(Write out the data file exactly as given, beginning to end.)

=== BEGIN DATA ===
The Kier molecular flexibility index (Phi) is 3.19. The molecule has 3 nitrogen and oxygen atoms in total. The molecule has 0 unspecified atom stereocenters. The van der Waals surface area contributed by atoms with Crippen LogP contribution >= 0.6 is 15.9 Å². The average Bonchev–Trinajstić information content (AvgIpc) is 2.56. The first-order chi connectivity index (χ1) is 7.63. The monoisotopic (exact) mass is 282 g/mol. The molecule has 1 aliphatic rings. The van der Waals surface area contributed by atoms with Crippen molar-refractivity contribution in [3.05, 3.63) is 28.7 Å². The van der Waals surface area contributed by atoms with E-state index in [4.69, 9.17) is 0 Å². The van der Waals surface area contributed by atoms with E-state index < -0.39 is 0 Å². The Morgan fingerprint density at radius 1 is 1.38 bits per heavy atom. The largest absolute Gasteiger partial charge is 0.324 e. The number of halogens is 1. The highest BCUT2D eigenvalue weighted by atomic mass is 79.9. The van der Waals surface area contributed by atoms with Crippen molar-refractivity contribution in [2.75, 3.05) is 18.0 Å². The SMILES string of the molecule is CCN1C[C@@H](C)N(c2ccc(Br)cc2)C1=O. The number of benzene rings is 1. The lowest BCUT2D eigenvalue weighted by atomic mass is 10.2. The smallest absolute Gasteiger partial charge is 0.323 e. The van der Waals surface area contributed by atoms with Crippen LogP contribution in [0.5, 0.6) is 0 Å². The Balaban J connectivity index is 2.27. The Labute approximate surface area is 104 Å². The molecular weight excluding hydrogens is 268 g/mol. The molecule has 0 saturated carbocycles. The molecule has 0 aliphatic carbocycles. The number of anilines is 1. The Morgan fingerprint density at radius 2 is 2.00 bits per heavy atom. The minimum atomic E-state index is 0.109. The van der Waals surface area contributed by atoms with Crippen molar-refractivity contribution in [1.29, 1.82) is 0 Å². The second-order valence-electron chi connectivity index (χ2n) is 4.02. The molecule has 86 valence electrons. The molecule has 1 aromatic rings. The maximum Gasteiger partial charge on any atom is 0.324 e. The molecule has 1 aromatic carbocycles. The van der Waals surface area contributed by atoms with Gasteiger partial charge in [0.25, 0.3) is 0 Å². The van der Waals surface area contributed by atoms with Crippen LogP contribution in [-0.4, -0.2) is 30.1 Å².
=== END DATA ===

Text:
The Kier molecular flexibility index (Phi) is 3.19. The molecule has 3 nitrogen and oxygen atoms in total. The molecule has 0 unspecified atom stereocenters. The van der Waals surface area contributed by atoms with Crippen LogP contribution >= 0.6 is 15.9 Å². The average Bonchev–Trinajstić information content (AvgIpc) is 2.56. The first-order chi connectivity index (χ1) is 7.63. The monoisotopic (exact) mass is 282 g/mol. The molecule has 1 aliphatic rings. The van der Waals surface area contributed by atoms with Crippen molar-refractivity contribution in [3.05, 3.63) is 28.7 Å². The van der Waals surface area contributed by atoms with E-state index in [4.69, 9.17) is 0 Å². The van der Waals surface area contributed by atoms with E-state index < -0.39 is 0 Å². The Morgan fingerprint density at radius 1 is 1.38 bits per heavy atom. The largest absolute Gasteiger partial charge is 0.324 e. The number of halogens is 1. The highest BCUT2D eigenvalue weighted by atomic mass is 79.9. The van der Waals surface area contributed by atoms with Crippen molar-refractivity contribution in [2.75, 3.05) is 18.0 Å². The SMILES string of the molecule is CCN1C[C@@H](C)N(c2ccc(Br)cc2)C1=O. The number of benzene rings is 1. The lowest BCUT2D eigenvalue weighted by atomic mass is 10.2. The smallest absolute Gasteiger partial charge is 0.323 e. The van der Waals surface area contributed by atoms with Crippen LogP contribution in [0.5, 0.6) is 0 Å². The Balaban J connectivity index is 2.27. The Labute approximate surface area is 104 Å². The molecular weight excluding hydrogens is 268 g/mol. The molecule has 0 saturated carbocycles. The molecule has 0 aliphatic carbocycles. The number of anilines is 1. The Morgan fingerprint density at radius 2 is 2.00 bits per heavy atom. The minimum atomic E-state index is 0.109. The van der Waals surface area contributed by atoms with Crippen molar-refractivity contribution in [1.29, 1.82) is 0 Å². The second-order valence-electron chi connectivity index (χ2n) is 4.02. The molecule has 86 valence electrons. The molecule has 1 aromatic rings. The maximum Gasteiger partial charge on any atom is 0.324 e. The molecule has 1 aromatic carbocycles. The van der Waals surface area contributed by atoms with Gasteiger partial charge in [0.25, 0.3) is 0 Å². The van der Waals surface area contributed by atoms with Crippen LogP contribution in [-0.4, -0.2) is 30.1 Å².